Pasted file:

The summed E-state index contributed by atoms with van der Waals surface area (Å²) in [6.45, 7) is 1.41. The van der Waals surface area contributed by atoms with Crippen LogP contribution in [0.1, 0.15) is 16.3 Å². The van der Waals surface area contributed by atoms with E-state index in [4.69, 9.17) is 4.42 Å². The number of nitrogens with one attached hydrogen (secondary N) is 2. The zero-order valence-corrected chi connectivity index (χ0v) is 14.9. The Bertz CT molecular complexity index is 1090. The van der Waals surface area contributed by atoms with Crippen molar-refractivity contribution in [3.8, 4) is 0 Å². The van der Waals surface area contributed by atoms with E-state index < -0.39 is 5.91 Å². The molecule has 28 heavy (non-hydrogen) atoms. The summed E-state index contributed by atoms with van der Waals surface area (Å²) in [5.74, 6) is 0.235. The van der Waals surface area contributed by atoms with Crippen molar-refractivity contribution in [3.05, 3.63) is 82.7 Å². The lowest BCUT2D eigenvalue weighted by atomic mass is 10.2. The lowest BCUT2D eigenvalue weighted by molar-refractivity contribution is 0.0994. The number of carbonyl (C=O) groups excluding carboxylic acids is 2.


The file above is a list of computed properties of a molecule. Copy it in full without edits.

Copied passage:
The summed E-state index contributed by atoms with van der Waals surface area (Å²) in [6.45, 7) is 1.41. The van der Waals surface area contributed by atoms with Crippen LogP contribution in [0.1, 0.15) is 16.3 Å². The van der Waals surface area contributed by atoms with E-state index in [4.69, 9.17) is 4.42 Å². The number of nitrogens with one attached hydrogen (secondary N) is 2. The zero-order valence-corrected chi connectivity index (χ0v) is 14.9. The Bertz CT molecular complexity index is 1090. The van der Waals surface area contributed by atoms with Crippen molar-refractivity contribution in [3.8, 4) is 0 Å². The van der Waals surface area contributed by atoms with E-state index < -0.39 is 5.91 Å². The molecule has 28 heavy (non-hydrogen) atoms. The summed E-state index contributed by atoms with van der Waals surface area (Å²) in [5.74, 6) is 0.235. The van der Waals surface area contributed by atoms with Crippen molar-refractivity contribution in [3.05, 3.63) is 82.7 Å². The lowest BCUT2D eigenvalue weighted by atomic mass is 10.2. The lowest BCUT2D eigenvalue weighted by molar-refractivity contribution is 0.0994. The number of carbonyl (C=O) groups excluding carboxylic acids is 2.